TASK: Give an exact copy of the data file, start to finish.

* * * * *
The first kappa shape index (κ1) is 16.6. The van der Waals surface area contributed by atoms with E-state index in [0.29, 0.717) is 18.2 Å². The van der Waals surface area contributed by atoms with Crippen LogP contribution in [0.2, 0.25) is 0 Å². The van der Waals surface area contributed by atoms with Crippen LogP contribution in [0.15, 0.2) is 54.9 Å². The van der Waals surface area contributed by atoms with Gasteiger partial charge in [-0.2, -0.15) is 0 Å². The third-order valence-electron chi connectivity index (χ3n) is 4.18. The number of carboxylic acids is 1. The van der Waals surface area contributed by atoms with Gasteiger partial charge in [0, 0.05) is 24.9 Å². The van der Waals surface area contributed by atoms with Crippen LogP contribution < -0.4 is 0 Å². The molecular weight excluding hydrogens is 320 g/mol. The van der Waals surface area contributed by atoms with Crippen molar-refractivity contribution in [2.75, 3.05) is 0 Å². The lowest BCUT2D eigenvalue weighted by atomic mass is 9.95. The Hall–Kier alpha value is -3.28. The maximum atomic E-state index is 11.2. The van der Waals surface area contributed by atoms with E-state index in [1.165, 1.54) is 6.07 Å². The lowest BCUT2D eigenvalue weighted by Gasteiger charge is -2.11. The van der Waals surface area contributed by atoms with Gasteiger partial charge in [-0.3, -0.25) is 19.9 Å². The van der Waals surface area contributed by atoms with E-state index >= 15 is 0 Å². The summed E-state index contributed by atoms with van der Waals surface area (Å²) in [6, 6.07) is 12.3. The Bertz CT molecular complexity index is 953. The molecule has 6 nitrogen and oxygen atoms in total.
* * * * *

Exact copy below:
The first kappa shape index (κ1) is 16.6. The van der Waals surface area contributed by atoms with E-state index in [0.29, 0.717) is 18.2 Å². The van der Waals surface area contributed by atoms with Crippen LogP contribution in [0.2, 0.25) is 0 Å². The van der Waals surface area contributed by atoms with Crippen LogP contribution in [0.15, 0.2) is 54.9 Å². The van der Waals surface area contributed by atoms with Gasteiger partial charge in [-0.2, -0.15) is 0 Å². The third-order valence-electron chi connectivity index (χ3n) is 4.18. The number of carboxylic acids is 1. The van der Waals surface area contributed by atoms with Gasteiger partial charge in [0, 0.05) is 24.9 Å². The van der Waals surface area contributed by atoms with Crippen LogP contribution < -0.4 is 0 Å². The molecular weight excluding hydrogens is 320 g/mol. The van der Waals surface area contributed by atoms with Crippen molar-refractivity contribution in [2.75, 3.05) is 0 Å². The lowest BCUT2D eigenvalue weighted by atomic mass is 9.95. The Hall–Kier alpha value is -3.28. The maximum atomic E-state index is 11.2. The van der Waals surface area contributed by atoms with E-state index in [1.165, 1.54) is 6.07 Å². The lowest BCUT2D eigenvalue weighted by Gasteiger charge is -2.11. The van der Waals surface area contributed by atoms with Gasteiger partial charge in [-0.3, -0.25) is 19.9 Å². The van der Waals surface area contributed by atoms with E-state index >= 15 is 0 Å². The summed E-state index contributed by atoms with van der Waals surface area (Å²) in [6, 6.07) is 12.3. The Bertz CT molecular complexity index is 953. The molecule has 6 nitrogen and oxygen atoms in total.